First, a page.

New Processes Could Provide Personalized Pain Treatment
As reported by Karen Ferrick-Roman, Duquesne University Fall 2014 Magazine, pain costs Americans up to $635 billion each year for medical treatment and in lost productivity, says the Institute of Medicine of the National Academies. That hefty price tag is equivalent to the first 10 years of spending for homeland security, illustrating a nationwide problem of giant proportions. Today, an estimated 116 million Americans live with chronic pain.
With the goal to introduce new ideas into pain research and bring people together across disciplines who typically would not work on pain or even collaborate, the Chronic Pain Research Consortium was co-founded on May 16, 2011, at Duquesne University by McGowan Institute for Regenerative Medicine affiliated faculty members Jelena Janjic, PhD, Assistant Professor of Pharmaceutics in the Graduate School of Pharmaceutical Sciences and Mylan School of Pharmacy at Duquesne University, and John Pollock, PhD, Full Professor of Biological Science at Duquesne University, out of love and passion for patient care, multidisciplinary science, and a holistic view of life and medicine. Since that time, Duquesne University scientists study all aspects of chronic pain, from molecular mechanisms to mind-body interaction and psychological impact of pain on relationships and quality of life. The team includes pharmacists, nurses, physical and occupational therapists, neurobiologists, neuropharmacologists, molecular biologists, medicinal chemists, and pharmacuetical scientists.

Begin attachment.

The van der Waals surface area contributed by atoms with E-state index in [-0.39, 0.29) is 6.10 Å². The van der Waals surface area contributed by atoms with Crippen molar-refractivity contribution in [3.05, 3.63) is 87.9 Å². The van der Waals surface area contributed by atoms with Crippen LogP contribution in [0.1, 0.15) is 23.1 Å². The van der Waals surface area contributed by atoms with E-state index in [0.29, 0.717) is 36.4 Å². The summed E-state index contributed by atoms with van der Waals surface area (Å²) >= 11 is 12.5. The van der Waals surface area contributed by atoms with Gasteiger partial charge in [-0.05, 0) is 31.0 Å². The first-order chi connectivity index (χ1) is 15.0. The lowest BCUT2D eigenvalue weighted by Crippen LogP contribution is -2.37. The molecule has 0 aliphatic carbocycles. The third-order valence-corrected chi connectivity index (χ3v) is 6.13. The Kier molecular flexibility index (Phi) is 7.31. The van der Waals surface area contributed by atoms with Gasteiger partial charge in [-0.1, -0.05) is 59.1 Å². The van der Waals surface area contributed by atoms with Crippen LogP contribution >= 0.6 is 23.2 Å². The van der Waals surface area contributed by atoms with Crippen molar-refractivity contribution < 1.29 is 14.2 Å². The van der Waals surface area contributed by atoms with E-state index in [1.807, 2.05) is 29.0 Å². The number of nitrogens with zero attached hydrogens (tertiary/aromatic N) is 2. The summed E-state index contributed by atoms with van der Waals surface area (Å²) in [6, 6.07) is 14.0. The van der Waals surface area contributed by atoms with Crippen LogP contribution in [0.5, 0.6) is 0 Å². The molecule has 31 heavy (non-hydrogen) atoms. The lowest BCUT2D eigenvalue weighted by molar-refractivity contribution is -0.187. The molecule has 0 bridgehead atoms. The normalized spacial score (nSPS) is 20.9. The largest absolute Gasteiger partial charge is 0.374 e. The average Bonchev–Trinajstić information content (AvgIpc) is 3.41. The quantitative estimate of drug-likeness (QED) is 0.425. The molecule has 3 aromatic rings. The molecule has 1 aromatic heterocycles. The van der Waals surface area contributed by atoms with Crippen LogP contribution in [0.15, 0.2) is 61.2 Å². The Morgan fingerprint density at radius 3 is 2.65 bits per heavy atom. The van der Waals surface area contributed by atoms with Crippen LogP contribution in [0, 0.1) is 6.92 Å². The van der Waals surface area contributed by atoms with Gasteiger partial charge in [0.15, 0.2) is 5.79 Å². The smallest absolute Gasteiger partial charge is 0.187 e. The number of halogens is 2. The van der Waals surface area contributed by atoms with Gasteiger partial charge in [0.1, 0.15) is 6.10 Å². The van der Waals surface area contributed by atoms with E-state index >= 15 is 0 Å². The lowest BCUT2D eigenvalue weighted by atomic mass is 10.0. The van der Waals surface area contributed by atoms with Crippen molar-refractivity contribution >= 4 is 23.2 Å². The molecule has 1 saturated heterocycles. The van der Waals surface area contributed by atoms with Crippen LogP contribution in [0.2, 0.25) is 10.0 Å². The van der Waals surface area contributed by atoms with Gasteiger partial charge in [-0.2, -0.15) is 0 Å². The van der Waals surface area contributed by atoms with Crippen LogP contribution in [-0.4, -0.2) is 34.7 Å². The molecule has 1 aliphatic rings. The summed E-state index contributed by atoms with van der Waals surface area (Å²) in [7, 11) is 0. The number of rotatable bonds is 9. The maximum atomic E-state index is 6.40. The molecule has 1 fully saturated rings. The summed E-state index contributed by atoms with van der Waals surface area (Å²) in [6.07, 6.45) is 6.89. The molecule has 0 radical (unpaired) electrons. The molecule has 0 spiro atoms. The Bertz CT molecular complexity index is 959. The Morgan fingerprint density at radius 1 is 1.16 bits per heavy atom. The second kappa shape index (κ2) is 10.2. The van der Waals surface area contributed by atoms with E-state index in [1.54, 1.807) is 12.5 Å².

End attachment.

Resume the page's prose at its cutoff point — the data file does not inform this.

Most pain studies focus only on biology or behavior, drug delivery or microscopic cell anatomy, but the research of Drs. Janjic and Pollock incorporates each of these areas to personalize pain treatment. Their methods could enable doctors to pinpoint where pain is originating, then provide medication to that precise location—allowing a smaller dose of medication to be effective in curtailing pain while creating few side effects. This could be a breakthrough for treating pain, Dr. Pollock explains, because soreness in one location might actually be caused by a pinched nerve or issue elsewhere.
“The process relies on the interplay between the immune system and the nervous system to work,” he says.
The first step is to envision the pain with Drs. Janjic and Pollock’s non-invasive fluorescence imaging and MRI imaging achieved in collaboration with Carnegie Mellon University, pinpointing the origins of pain-inducing inflammation. Next, researchers specifically locate the immune cells involved in pain, then target them with medication.
Dr. Janjic has pioneered targeted drug delivery to treat pain, developing nanodroplets that, when injected intravenously, accumulate at the inflamed areas. This process could have a huge impact for people with inflammation-related pain, including osteoporosis and arthritis.
“We’re helping to fulfill a completely unmet need in pain research,” says Dr. Janjic.